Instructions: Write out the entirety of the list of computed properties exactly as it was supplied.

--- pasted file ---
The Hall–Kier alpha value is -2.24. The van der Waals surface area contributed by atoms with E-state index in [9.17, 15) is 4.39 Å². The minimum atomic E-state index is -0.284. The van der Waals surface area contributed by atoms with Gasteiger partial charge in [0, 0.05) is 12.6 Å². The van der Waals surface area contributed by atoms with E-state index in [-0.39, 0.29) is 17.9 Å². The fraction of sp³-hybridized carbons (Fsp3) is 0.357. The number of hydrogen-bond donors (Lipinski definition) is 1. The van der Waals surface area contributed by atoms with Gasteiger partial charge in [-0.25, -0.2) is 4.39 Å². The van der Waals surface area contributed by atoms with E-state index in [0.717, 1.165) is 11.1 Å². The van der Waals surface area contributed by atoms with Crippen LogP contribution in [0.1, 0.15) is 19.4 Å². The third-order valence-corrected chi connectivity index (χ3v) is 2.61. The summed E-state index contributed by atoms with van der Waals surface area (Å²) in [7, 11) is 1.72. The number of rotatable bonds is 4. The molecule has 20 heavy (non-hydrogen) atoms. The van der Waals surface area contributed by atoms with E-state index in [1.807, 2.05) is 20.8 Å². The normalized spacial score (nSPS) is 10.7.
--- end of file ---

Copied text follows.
The Hall–Kier alpha value is -2.24. The van der Waals surface area contributed by atoms with E-state index in [9.17, 15) is 4.39 Å². The minimum atomic E-state index is -0.284. The van der Waals surface area contributed by atoms with Gasteiger partial charge in [0, 0.05) is 12.6 Å². The van der Waals surface area contributed by atoms with E-state index in [-0.39, 0.29) is 17.9 Å². The fraction of sp³-hybridized carbons (Fsp3) is 0.357. The number of hydrogen-bond donors (Lipinski definition) is 1. The van der Waals surface area contributed by atoms with Gasteiger partial charge in [-0.25, -0.2) is 4.39 Å². The van der Waals surface area contributed by atoms with E-state index in [0.717, 1.165) is 11.1 Å². The van der Waals surface area contributed by atoms with Crippen LogP contribution in [0.1, 0.15) is 19.4 Å². The third-order valence-corrected chi connectivity index (χ3v) is 2.61. The summed E-state index contributed by atoms with van der Waals surface area (Å²) in [7, 11) is 1.72. The number of rotatable bonds is 4. The molecule has 20 heavy (non-hydrogen) atoms. The van der Waals surface area contributed by atoms with E-state index in [1.807, 2.05) is 20.8 Å². The normalized spacial score (nSPS) is 10.7.